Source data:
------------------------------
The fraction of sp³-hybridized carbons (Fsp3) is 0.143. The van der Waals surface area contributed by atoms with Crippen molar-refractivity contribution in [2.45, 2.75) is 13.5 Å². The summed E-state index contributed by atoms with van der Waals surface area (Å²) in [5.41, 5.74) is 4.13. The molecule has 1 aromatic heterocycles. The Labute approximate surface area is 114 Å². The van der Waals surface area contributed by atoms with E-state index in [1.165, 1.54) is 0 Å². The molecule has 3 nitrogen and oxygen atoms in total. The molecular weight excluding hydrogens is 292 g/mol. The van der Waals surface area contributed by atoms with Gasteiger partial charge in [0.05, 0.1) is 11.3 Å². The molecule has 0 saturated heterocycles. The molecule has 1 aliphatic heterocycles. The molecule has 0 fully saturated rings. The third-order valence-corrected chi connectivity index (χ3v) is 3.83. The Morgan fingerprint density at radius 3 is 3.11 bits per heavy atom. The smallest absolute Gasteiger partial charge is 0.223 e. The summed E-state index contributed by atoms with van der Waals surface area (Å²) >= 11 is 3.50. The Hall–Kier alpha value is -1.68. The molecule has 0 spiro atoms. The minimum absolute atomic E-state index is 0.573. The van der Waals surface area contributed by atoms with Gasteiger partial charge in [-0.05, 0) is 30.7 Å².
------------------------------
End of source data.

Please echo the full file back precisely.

The fraction of sp³-hybridized carbons (Fsp3) is 0.143. The van der Waals surface area contributed by atoms with Crippen molar-refractivity contribution in [2.45, 2.75) is 13.5 Å². The summed E-state index contributed by atoms with van der Waals surface area (Å²) in [5.41, 5.74) is 4.13. The molecule has 1 aromatic heterocycles. The Labute approximate surface area is 114 Å². The van der Waals surface area contributed by atoms with E-state index in [1.165, 1.54) is 0 Å². The molecule has 3 nitrogen and oxygen atoms in total. The molecular weight excluding hydrogens is 292 g/mol. The van der Waals surface area contributed by atoms with Gasteiger partial charge in [0.05, 0.1) is 11.3 Å². The molecule has 0 saturated heterocycles. The molecule has 1 aliphatic heterocycles. The molecule has 0 fully saturated rings. The third-order valence-corrected chi connectivity index (χ3v) is 3.83. The Morgan fingerprint density at radius 3 is 3.11 bits per heavy atom. The smallest absolute Gasteiger partial charge is 0.223 e. The summed E-state index contributed by atoms with van der Waals surface area (Å²) >= 11 is 3.50. The Hall–Kier alpha value is -1.68. The molecule has 0 spiro atoms. The minimum absolute atomic E-state index is 0.573. The van der Waals surface area contributed by atoms with Gasteiger partial charge in [-0.05, 0) is 30.7 Å².